The mayor pointed to a recent survey of parents that closed last week that said that more than 700,000 of the city’s 1.1 million public school students could start the school year attending class in person. The survey also said that 264,000 students (26%) would stick only to online classes.

(Note: parents who didn’t fill out the online survey in time were automatically thrown into the “yes” pile for the hybrid learning plan.)

“Additionally, we know that, as of now, we can expect about 85% of our teacher workforce or about 66,000 educators to be teaching in a blended mode as well,” said Carranza. “About 15% of our teachers have requested a reasonable accommodation to work from home.”

The survey provided some solace for United Federation of Teachers President Michael Mulgrew, but not enough.

“This is one step in the process of figuring out if schools reopen how to do it safely,” stated Mulgrew. “We have a long way to go. Many questions about safety and about blended learning are still unanswered.”

On Tuesday, a reporter questioned the survey’s results stating that while said survey showed that 700,000 families plan on participating in the hybrid learning plan, only 131,000 proactively chose it. The mayor told the reporter he was reading the stats wrong.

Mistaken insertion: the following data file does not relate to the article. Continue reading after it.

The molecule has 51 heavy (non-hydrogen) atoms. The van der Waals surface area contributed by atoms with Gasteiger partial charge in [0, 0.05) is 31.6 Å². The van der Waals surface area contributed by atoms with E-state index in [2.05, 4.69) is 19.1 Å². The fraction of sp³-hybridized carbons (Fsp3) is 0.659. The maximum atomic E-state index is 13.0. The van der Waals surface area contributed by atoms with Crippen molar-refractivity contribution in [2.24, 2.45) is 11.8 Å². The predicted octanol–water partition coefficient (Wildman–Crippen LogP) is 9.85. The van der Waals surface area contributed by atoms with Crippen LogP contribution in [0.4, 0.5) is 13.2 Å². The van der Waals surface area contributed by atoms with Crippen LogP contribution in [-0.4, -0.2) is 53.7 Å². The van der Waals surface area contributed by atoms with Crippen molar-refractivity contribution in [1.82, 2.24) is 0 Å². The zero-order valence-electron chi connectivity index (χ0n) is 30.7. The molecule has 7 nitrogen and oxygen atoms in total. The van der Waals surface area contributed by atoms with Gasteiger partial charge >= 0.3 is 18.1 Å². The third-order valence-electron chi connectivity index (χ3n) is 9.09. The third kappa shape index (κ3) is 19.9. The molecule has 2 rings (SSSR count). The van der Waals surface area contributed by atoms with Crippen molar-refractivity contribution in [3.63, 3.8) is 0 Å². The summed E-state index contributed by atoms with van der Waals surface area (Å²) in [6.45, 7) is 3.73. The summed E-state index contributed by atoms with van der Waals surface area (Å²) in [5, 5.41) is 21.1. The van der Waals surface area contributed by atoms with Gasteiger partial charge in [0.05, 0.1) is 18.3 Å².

“Their kids, they’re offered the opportunity to opt out,” said de Blasio. “They don’t take it. That’s a conscious act for the overwhelming majority of parents that has been talked about a lot, for months and months, and we have a survey done before that, that tracked almost exactly what the numbers we got from this opportunity that we offered parents.” De Blasio and Carranza noted that schools won’t reopen if the community transmission rate on a 7-day rolling average is above 3%.

But some education activists still aren’t buying what the mayor’s selling.

“I’ve talked to educators and they have no clear direction,” said Jasmine Gripper, executive director of the Alliance for Quality Education. “We’ve seen people already apprehensive about taking the subway.” Gripper also said that aside from physically being in class, there were other problems on the opposite side of the spectrum.

“Remote learning was executed very poorly,” Gripper said.